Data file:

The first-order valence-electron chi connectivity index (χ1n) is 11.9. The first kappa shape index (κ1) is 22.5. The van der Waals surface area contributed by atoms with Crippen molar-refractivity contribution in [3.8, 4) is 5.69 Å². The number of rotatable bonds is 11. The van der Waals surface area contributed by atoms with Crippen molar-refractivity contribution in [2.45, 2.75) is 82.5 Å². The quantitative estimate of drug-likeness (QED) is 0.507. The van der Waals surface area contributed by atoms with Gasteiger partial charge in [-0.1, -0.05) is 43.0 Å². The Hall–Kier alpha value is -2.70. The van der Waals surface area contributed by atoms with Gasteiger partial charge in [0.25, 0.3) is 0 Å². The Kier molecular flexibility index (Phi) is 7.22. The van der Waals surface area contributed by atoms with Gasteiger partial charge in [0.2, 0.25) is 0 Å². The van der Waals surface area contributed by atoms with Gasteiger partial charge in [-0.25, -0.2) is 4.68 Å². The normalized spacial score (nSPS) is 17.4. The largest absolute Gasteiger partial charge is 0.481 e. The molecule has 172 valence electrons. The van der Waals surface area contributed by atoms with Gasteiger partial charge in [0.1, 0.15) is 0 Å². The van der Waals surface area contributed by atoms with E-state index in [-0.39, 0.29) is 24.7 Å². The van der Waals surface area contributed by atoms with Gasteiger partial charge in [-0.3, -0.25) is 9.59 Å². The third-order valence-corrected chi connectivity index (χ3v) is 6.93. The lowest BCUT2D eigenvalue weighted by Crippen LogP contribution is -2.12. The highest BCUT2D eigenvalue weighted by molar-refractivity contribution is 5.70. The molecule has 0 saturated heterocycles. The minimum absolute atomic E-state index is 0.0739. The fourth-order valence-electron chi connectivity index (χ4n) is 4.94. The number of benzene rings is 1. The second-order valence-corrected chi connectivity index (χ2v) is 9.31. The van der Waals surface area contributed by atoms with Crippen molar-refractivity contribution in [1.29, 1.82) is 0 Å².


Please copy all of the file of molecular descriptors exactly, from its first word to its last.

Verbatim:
The first-order valence-electron chi connectivity index (χ1n) is 11.9. The first kappa shape index (κ1) is 22.5. The van der Waals surface area contributed by atoms with Crippen molar-refractivity contribution in [3.8, 4) is 5.69 Å². The number of rotatable bonds is 11. The van der Waals surface area contributed by atoms with Crippen molar-refractivity contribution in [2.45, 2.75) is 82.5 Å². The quantitative estimate of drug-likeness (QED) is 0.507. The van der Waals surface area contributed by atoms with Gasteiger partial charge in [-0.1, -0.05) is 43.0 Å². The Hall–Kier alpha value is -2.70. The van der Waals surface area contributed by atoms with Gasteiger partial charge in [0.25, 0.3) is 0 Å². The Kier molecular flexibility index (Phi) is 7.22. The van der Waals surface area contributed by atoms with Gasteiger partial charge in [0.2, 0.25) is 0 Å². The van der Waals surface area contributed by atoms with Gasteiger partial charge in [-0.25, -0.2) is 4.68 Å². The normalized spacial score (nSPS) is 17.4. The largest absolute Gasteiger partial charge is 0.481 e. The molecule has 172 valence electrons. The van der Waals surface area contributed by atoms with Gasteiger partial charge in [0.1, 0.15) is 0 Å². The van der Waals surface area contributed by atoms with E-state index in [-0.39, 0.29) is 24.7 Å². The van der Waals surface area contributed by atoms with Gasteiger partial charge in [-0.3, -0.25) is 9.59 Å². The third-order valence-corrected chi connectivity index (χ3v) is 6.93. The lowest BCUT2D eigenvalue weighted by Crippen LogP contribution is -2.12. The highest BCUT2D eigenvalue weighted by molar-refractivity contribution is 5.70. The molecule has 0 saturated heterocycles. The minimum absolute atomic E-state index is 0.0739. The fourth-order valence-electron chi connectivity index (χ4n) is 4.94. The number of benzene rings is 1. The second-order valence-corrected chi connectivity index (χ2v) is 9.31. The van der Waals surface area contributed by atoms with Crippen molar-refractivity contribution in [1.29, 1.82) is 0 Å².